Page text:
Yeah, it looked weird to me too at first.

When you’ve always typed a word one way, changing it absent new evidence can feel forced. I remember my college paper’s editorial board discussing whether to capitalize the “b” in “black” and then voting against it, and I’m sure I was among the no votes.

I’m also sure about who wasn’t among any of the votes: actual Black people.

How to describe fellow human beings of an enormous variety of cultures and religions with one easily-observable characteristic that others without that complexion often fixate on so they can put all these people into one racial basket? 

“African-American” isn’t bad, but it implies an other-ness to Americans whose ancestors may have been in the United States for centuries longer than the ancestors of White people whom almost nobody labels “European-American.” (You can call me that if you want, but only because of my Irish passport.) And for many Black Americans, the genealogical trail stops on this side of the Atlantic, courtesy of the Middle Passage not yielding the documentation that came with the vessels on which my grandparents and great-grandparents came to Ellis Island from the 1910s onward.

As a catch-all term, African-American also fits poorly for more recent immigrants with family trees rooted on this side of the Atlantic. See, for example, presumptive Democratic vice-presidential nominee Sen. Kamala Harris (D.-Calif.), whose half-Jamaican, half-Indian ancestry led a relative to ask on Facebook how she could be African-American. A much less polite debate has boiled over on the Wikipedia entry for Harris.

Lower-case-b “black” fails in a similar manner if you write it next to an equally broad demographic description like “Asian” or “Latin.” It doesn’t seem weird to capitalize other ethnicities, but not the one we seem to talk about most often?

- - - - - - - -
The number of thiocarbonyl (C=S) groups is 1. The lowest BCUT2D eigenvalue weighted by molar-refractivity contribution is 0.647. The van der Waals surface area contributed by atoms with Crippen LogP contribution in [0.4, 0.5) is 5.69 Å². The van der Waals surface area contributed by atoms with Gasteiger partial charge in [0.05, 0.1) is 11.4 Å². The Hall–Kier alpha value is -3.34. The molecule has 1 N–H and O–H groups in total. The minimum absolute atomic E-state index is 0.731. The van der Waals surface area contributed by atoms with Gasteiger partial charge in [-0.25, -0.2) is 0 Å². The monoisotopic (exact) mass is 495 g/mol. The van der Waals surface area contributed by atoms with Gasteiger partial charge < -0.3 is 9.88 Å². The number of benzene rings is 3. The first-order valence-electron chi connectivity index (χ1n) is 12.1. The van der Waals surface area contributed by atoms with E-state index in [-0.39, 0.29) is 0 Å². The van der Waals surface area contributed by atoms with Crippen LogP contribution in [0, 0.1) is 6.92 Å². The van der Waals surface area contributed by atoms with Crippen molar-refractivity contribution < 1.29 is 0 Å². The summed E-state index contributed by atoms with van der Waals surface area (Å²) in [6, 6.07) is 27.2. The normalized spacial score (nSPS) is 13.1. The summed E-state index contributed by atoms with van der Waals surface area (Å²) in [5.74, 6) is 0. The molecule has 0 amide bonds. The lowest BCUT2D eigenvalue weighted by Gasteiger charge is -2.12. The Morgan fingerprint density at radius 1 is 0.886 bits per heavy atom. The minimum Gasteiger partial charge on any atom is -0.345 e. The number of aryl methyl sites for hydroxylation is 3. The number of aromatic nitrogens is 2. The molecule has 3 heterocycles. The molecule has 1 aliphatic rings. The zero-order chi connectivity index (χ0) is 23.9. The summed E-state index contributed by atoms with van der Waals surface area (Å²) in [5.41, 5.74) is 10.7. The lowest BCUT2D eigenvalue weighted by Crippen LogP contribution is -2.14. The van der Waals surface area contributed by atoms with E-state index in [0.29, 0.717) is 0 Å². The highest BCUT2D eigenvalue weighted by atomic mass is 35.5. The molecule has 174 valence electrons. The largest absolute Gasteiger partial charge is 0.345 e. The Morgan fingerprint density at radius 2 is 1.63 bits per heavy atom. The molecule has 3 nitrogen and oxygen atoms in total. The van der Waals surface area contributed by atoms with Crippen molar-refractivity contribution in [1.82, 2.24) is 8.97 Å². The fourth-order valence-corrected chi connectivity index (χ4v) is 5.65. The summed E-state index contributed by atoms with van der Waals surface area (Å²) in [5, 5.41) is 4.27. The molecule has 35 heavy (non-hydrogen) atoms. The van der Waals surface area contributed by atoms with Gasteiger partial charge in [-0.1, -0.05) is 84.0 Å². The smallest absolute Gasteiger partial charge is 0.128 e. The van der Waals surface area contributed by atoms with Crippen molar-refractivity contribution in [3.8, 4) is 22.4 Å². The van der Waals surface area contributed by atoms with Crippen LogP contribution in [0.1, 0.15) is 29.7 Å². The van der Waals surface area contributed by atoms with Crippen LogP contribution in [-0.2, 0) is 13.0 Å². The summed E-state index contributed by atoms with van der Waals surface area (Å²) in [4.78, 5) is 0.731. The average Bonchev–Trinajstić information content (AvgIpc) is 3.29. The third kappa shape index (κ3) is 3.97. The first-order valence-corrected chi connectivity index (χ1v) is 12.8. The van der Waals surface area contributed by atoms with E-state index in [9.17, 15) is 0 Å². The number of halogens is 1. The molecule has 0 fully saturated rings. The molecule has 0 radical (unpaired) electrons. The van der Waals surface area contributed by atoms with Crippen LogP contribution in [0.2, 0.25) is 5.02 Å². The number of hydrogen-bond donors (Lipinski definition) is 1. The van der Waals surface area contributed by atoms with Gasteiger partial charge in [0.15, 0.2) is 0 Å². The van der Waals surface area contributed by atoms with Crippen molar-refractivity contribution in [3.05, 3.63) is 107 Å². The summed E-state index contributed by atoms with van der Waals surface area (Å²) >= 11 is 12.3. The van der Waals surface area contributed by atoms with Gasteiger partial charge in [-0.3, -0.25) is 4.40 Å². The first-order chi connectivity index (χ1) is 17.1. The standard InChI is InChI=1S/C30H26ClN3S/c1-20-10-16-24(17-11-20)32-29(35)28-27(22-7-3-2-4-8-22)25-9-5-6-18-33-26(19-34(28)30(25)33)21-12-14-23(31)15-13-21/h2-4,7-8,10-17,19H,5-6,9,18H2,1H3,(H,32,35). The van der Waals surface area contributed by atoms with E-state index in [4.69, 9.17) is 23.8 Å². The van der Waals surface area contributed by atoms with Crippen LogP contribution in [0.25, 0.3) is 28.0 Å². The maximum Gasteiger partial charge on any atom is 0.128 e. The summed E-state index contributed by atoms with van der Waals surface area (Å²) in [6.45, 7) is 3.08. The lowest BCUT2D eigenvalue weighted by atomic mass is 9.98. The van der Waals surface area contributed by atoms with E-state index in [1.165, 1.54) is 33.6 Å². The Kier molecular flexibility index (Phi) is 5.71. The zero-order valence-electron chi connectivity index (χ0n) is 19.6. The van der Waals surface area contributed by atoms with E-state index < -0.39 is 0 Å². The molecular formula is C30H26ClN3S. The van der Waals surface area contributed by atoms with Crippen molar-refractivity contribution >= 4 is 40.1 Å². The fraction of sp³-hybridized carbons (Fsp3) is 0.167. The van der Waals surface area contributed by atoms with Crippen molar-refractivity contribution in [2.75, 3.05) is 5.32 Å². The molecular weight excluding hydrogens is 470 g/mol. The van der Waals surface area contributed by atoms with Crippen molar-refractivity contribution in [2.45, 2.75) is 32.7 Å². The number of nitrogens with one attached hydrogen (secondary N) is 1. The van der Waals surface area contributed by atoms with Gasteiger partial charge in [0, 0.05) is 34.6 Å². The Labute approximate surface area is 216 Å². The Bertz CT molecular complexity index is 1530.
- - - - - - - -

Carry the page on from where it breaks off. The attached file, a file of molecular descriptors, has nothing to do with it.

So Black it is, however belatedly. What about us paler folks? Do we write “white” in lowercase as one might lowercase “brown” when describing most people without European heritage?

I now say no. One reason, as the Washington Post observed in a note announcing its style change, is that “White also represents a distinct cultural identity in the United States.” But hold the mayo jokes, please: What that item left for a later Post podcast to observe is that whiteness has often amounted to the powerful absence of race.

As in, race is something for other people. If you don’t note somebody’s race when describing them, they must be White, and White people in the conversation may breathe a little easier knowing that they’re not about to slide into some uncomfortable conversation about race. Being White is the default setting that you don’t have to adjust or even acknowledge. That is a real thing that we should stop pretending doesn’t exist.

And as that Post podcast’s nuanced discussion reminded me, this issue of how we label these differences that exist far more in our minds than in actual human biology is fascinating. I wish my old Post colleague Bill Walsh were still around to join this conversation; I’m sure the most erudite copy editor I’ve known would have something smart to say.